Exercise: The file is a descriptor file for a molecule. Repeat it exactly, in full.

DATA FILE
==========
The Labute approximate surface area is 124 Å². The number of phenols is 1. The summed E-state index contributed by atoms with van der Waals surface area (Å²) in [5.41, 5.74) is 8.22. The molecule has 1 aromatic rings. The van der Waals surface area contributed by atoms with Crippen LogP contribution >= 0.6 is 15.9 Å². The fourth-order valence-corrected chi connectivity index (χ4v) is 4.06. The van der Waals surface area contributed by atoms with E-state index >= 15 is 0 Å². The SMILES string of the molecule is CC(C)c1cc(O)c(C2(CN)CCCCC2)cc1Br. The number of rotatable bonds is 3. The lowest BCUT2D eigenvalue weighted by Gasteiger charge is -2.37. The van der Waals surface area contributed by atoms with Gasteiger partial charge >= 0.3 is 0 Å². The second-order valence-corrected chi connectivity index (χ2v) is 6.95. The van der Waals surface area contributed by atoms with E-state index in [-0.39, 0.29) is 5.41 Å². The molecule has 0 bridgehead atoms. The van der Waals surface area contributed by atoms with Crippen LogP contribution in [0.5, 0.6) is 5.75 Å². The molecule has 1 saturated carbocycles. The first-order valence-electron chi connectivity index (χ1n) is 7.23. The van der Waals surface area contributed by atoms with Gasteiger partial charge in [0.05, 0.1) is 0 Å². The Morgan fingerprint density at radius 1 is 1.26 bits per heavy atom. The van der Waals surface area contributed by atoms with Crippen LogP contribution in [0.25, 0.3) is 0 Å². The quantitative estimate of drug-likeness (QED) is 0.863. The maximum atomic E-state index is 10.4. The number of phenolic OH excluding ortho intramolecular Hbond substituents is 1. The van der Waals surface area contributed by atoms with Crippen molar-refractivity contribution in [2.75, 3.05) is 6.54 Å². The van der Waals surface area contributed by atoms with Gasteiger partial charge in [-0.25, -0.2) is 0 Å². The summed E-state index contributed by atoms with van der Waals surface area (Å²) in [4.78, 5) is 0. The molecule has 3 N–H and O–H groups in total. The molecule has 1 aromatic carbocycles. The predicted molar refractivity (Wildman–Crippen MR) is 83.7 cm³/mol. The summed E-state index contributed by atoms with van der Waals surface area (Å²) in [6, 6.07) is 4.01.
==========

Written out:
The Labute approximate surface area is 124 Å². The number of phenols is 1. The summed E-state index contributed by atoms with van der Waals surface area (Å²) in [5.41, 5.74) is 8.22. The molecule has 1 aromatic rings. The van der Waals surface area contributed by atoms with Crippen LogP contribution >= 0.6 is 15.9 Å². The fourth-order valence-corrected chi connectivity index (χ4v) is 4.06. The van der Waals surface area contributed by atoms with E-state index >= 15 is 0 Å². The SMILES string of the molecule is CC(C)c1cc(O)c(C2(CN)CCCCC2)cc1Br. The number of rotatable bonds is 3. The lowest BCUT2D eigenvalue weighted by Gasteiger charge is -2.37. The van der Waals surface area contributed by atoms with Gasteiger partial charge >= 0.3 is 0 Å². The second-order valence-corrected chi connectivity index (χ2v) is 6.95. The van der Waals surface area contributed by atoms with E-state index in [-0.39, 0.29) is 5.41 Å². The molecule has 0 bridgehead atoms. The van der Waals surface area contributed by atoms with Crippen LogP contribution in [0.5, 0.6) is 5.75 Å². The molecule has 1 saturated carbocycles. The first-order valence-electron chi connectivity index (χ1n) is 7.23. The van der Waals surface area contributed by atoms with Gasteiger partial charge in [0.05, 0.1) is 0 Å². The Morgan fingerprint density at radius 1 is 1.26 bits per heavy atom. The van der Waals surface area contributed by atoms with Crippen LogP contribution in [0.25, 0.3) is 0 Å². The quantitative estimate of drug-likeness (QED) is 0.863. The maximum atomic E-state index is 10.4. The number of phenolic OH excluding ortho intramolecular Hbond substituents is 1. The van der Waals surface area contributed by atoms with Crippen molar-refractivity contribution in [2.75, 3.05) is 6.54 Å². The van der Waals surface area contributed by atoms with Gasteiger partial charge in [-0.25, -0.2) is 0 Å². The summed E-state index contributed by atoms with van der Waals surface area (Å²) in [4.78, 5) is 0. The molecule has 3 N–H and O–H groups in total. The molecule has 1 aromatic carbocycles. The predicted molar refractivity (Wildman–Crippen MR) is 83.7 cm³/mol. The summed E-state index contributed by atoms with van der Waals surface area (Å²) in [6, 6.07) is 4.01.